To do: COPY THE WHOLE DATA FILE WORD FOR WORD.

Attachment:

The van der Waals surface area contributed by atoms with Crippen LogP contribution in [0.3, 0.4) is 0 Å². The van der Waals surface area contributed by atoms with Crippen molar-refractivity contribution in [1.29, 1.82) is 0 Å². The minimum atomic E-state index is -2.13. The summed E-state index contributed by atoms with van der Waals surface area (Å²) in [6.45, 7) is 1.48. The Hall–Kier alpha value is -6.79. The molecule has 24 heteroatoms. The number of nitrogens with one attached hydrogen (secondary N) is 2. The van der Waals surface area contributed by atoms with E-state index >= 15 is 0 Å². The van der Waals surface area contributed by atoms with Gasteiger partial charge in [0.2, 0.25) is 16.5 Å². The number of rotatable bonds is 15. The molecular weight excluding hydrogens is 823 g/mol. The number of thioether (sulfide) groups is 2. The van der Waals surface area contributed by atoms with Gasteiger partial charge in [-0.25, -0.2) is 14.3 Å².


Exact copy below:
The van der Waals surface area contributed by atoms with Crippen LogP contribution in [0.3, 0.4) is 0 Å². The van der Waals surface area contributed by atoms with Crippen molar-refractivity contribution in [1.29, 1.82) is 0 Å². The minimum atomic E-state index is -2.13. The summed E-state index contributed by atoms with van der Waals surface area (Å²) in [6.45, 7) is 1.48. The Hall–Kier alpha value is -6.79. The molecule has 24 heteroatoms. The number of nitrogens with one attached hydrogen (secondary N) is 2. The van der Waals surface area contributed by atoms with E-state index >= 15 is 0 Å². The van der Waals surface area contributed by atoms with Gasteiger partial charge in [0.2, 0.25) is 16.5 Å². The number of rotatable bonds is 15. The molecular weight excluding hydrogens is 823 g/mol. The number of thioether (sulfide) groups is 2. The van der Waals surface area contributed by atoms with Gasteiger partial charge in [-0.25, -0.2) is 14.3 Å².